The Eighth Circuit recently upheld a ruling by the Southern District of Iowa granting a Motion to Dismiss a policyholder’s lawsuit for failure to state a claim, finding that the policyholder failed to allege facts that showed a direct physical loss that would trigger coverage under the policy.
In Oral Surgeons v. Cincinnati Insurance, the policyholder owned and operated oral surgery clinics in and around Des Moines, Iowa. The Oral Surgeons brought suit against the insurer for breach of contract and bad faith in its denial of coverage for losses suffered as a result of the suspension of non-emergency procedures due to COVID-19. The COVID-19 pandemic and subsequent government restrictions forced the clinic to cease its nonemergency procedures from March 2020 until the restrictions were lifted in May 2020. Oral Surgeons alleged that the government restrictions constituted a direct loss to property because Oral Surgeons was unable to fully use its offices. Oral Surgeons argued further that the term “loss”, defined in the disjunctive as “physical loss” or “physical damage”, in the policy, creates an ambiguity and should therefore be construed against the insurer.
The Court of Appeals rejected the policyholder’s arguments, reasoning that the policy as whole refers to “loss” as being physical in nature. Interpreting the policy to require a direct “physical loss” or “physical damage” to trigger business interruption and extra expenses coverage. The court primarily referred to the portion of the policy title “period of restoration” which exclusively discussed physical alterations to the building such as repair or relocation. Nowhere in the policy discussed intangible loss, such as mere loss of use.
The Court of Appeals relied on Pentair v. American Guaranty & Liability Insurance and Source Food Technology v. U.S. Fidelity & Guaranty Company to justify their reasoning. The court likened the clinics’ loss of use of its offices to the policyholder in Pentair who experienced a power outage that shut down one of its supply factories in Taiwan. Although the power outage led to a significant increase in shipping costs, the court said a manufacturing shutdown was temporary and did not cause a direct physical loss of or damage to Pentair’s supplies property. Therefore, the temporary shutdown did not constitute a direct physical loss. To hold otherwise would allow coverage to be established whenever property cannot be used for its intended purpose.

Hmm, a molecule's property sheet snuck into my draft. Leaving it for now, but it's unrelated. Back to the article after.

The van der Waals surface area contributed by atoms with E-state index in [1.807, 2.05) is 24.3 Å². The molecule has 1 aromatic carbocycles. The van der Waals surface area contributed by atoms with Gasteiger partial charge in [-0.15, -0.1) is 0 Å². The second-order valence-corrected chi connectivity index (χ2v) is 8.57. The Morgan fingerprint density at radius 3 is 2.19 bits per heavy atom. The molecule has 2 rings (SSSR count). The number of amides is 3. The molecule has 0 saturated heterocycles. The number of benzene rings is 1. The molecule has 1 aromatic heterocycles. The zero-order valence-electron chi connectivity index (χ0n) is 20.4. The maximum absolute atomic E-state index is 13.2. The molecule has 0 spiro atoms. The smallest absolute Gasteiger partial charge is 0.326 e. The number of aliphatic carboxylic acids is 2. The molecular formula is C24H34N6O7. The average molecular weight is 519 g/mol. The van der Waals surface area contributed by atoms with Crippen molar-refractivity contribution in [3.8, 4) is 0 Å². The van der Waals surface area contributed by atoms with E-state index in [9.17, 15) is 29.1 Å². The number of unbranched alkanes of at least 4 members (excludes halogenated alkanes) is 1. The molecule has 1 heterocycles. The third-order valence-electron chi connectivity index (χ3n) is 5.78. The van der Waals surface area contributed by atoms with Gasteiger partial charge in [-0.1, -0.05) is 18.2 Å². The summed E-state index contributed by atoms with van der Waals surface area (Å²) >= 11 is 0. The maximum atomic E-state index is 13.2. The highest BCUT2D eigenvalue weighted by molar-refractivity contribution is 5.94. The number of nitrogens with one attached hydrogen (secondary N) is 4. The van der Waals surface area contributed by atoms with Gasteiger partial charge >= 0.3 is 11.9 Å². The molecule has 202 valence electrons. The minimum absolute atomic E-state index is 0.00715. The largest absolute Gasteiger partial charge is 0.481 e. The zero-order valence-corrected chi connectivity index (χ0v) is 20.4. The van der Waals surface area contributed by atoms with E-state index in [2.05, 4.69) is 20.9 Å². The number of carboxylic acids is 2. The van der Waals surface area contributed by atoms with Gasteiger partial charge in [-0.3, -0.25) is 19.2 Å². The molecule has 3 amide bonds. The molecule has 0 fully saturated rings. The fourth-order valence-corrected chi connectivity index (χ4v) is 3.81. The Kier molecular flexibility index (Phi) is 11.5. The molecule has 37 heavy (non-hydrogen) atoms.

Similarly, in Source Food Technology, a beef embargo prevented Source Food from receiving a major shipment, which ultimately caused the company to lose its biggest customer. The insurance company denied coverage because the shipment of beef was not physically contaminated or damaged therefore, not a direct physical loss. Eighth Circuit compared the government’s COVID-19 restrictions in the present case to the beef embargo between the U.S. and Canada. A governmental regulation, although it impairs the function and value of a product, does not constitute direct “physical loss”.
Applying Iowa and federal law the court found that the government’s COVID-19 restrictions do not constitute direct physical loss. Further, the policyholder did not allege physical alteration of property in their complaint and the policy did not cover Oral Surgeons’ partial loss of use of its office without some type of direct physical damage. Additionally, the Court of Appeals did rejected the policyholder’s argument that the word ‘loss’ is ambiguous, stating, “where no ambiguity exists, the Court will not write a new policy to impose liability on the insurer.”
Following in the footsteps of the U.S. District Court for the Eastern District of Michigan’s ruling that the Government closures do not trigger business interruption coverage and the Western District of Missouri’s ruling that a policyholder could not prevail on claims that were denied under a policy’s Pollution Exclusion clause, the Eighth Circuit found that the government’s COVID-19 restrictions do not constitute direct physical loss and the “loss” is not ambiguous.
That said, there is no shortage of COVID-19 business interruption cases being filed around the country, where coverage has been denied, and the insured has filed suit. See, for example, the lawsuit recently filed by beloved Kansas City barbeque joint, Joe’s Kansas City, against Lloyd’s of London. We will keep our readers apprised of further major developments in this area.